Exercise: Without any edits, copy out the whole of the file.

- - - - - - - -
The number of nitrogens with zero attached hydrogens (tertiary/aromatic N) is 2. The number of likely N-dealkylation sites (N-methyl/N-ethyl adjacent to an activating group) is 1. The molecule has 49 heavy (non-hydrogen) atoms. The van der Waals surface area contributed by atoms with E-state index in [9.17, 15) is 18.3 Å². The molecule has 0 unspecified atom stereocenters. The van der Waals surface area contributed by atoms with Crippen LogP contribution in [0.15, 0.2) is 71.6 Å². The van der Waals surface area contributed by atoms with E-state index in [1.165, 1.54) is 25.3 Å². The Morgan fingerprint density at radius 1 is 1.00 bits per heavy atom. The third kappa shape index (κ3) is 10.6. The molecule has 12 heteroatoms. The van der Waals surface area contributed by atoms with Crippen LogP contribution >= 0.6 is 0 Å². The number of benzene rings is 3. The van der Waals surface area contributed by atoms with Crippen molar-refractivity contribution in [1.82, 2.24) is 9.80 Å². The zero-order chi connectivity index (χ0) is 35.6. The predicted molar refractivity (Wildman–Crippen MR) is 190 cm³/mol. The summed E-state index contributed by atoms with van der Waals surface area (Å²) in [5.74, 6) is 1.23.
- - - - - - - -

The number of nitrogens with zero attached hydrogens (tertiary/aromatic N) is 2. The number of likely N-dealkylation sites (N-methyl/N-ethyl adjacent to an activating group) is 1. The molecule has 49 heavy (non-hydrogen) atoms. The van der Waals surface area contributed by atoms with E-state index in [9.17, 15) is 18.3 Å². The molecule has 0 unspecified atom stereocenters. The van der Waals surface area contributed by atoms with Crippen LogP contribution in [0.15, 0.2) is 71.6 Å². The van der Waals surface area contributed by atoms with E-state index in [1.165, 1.54) is 25.3 Å². The Morgan fingerprint density at radius 1 is 1.00 bits per heavy atom. The third kappa shape index (κ3) is 10.6. The molecule has 12 heteroatoms. The van der Waals surface area contributed by atoms with Crippen LogP contribution >= 0.6 is 0 Å². The number of benzene rings is 3. The van der Waals surface area contributed by atoms with Crippen molar-refractivity contribution in [1.82, 2.24) is 9.80 Å². The zero-order chi connectivity index (χ0) is 35.6. The predicted molar refractivity (Wildman–Crippen MR) is 190 cm³/mol. The summed E-state index contributed by atoms with van der Waals surface area (Å²) in [5.74, 6) is 1.23.